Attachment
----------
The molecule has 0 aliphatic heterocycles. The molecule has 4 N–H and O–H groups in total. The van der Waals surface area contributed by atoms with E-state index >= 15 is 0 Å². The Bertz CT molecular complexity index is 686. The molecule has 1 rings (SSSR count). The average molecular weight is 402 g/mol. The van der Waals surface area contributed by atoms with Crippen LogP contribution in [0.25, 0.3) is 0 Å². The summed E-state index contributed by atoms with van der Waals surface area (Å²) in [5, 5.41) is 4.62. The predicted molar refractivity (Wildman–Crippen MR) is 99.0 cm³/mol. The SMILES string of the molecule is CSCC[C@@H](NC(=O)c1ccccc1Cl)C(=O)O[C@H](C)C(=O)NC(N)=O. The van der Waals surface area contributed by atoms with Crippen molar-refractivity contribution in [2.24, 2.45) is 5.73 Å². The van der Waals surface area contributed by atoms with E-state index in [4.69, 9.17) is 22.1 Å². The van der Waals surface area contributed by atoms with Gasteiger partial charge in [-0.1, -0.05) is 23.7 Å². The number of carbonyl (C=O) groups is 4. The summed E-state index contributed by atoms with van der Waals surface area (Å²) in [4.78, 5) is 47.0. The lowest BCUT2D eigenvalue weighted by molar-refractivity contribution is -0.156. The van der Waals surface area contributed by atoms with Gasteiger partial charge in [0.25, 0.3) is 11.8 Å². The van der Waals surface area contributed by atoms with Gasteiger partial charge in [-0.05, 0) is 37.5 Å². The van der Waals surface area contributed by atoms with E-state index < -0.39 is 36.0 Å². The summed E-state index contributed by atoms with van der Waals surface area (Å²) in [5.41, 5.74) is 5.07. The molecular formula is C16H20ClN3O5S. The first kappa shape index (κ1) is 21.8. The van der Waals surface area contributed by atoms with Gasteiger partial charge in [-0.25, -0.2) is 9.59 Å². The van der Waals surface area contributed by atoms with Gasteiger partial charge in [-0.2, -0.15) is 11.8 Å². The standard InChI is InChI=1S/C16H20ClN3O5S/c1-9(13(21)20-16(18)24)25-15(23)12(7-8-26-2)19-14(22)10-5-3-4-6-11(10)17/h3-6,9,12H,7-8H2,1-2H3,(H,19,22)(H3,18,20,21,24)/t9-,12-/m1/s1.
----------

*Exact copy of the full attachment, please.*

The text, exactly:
The molecule has 0 aliphatic heterocycles. The molecule has 4 N–H and O–H groups in total. The van der Waals surface area contributed by atoms with E-state index >= 15 is 0 Å². The Bertz CT molecular complexity index is 686. The molecule has 1 rings (SSSR count). The average molecular weight is 402 g/mol. The van der Waals surface area contributed by atoms with Crippen LogP contribution in [0.25, 0.3) is 0 Å². The summed E-state index contributed by atoms with van der Waals surface area (Å²) in [5, 5.41) is 4.62. The predicted molar refractivity (Wildman–Crippen MR) is 99.0 cm³/mol. The SMILES string of the molecule is CSCC[C@@H](NC(=O)c1ccccc1Cl)C(=O)O[C@H](C)C(=O)NC(N)=O. The van der Waals surface area contributed by atoms with Crippen molar-refractivity contribution in [2.24, 2.45) is 5.73 Å². The van der Waals surface area contributed by atoms with E-state index in [4.69, 9.17) is 22.1 Å². The van der Waals surface area contributed by atoms with Gasteiger partial charge in [-0.1, -0.05) is 23.7 Å². The number of carbonyl (C=O) groups is 4. The summed E-state index contributed by atoms with van der Waals surface area (Å²) in [4.78, 5) is 47.0. The lowest BCUT2D eigenvalue weighted by molar-refractivity contribution is -0.156. The van der Waals surface area contributed by atoms with Gasteiger partial charge in [0.25, 0.3) is 11.8 Å². The van der Waals surface area contributed by atoms with Gasteiger partial charge in [-0.05, 0) is 37.5 Å². The van der Waals surface area contributed by atoms with E-state index < -0.39 is 36.0 Å². The summed E-state index contributed by atoms with van der Waals surface area (Å²) in [5.41, 5.74) is 5.07. The molecular formula is C16H20ClN3O5S. The first kappa shape index (κ1) is 21.8. The van der Waals surface area contributed by atoms with Gasteiger partial charge in [-0.25, -0.2) is 9.59 Å². The van der Waals surface area contributed by atoms with Gasteiger partial charge in [-0.2, -0.15) is 11.8 Å². The standard InChI is InChI=1S/C16H20ClN3O5S/c1-9(13(21)20-16(18)24)25-15(23)12(7-8-26-2)19-14(22)10-5-3-4-6-11(10)17/h3-6,9,12H,7-8H2,1-2H3,(H,19,22)(H3,18,20,21,24)/t9-,12-/m1/s1.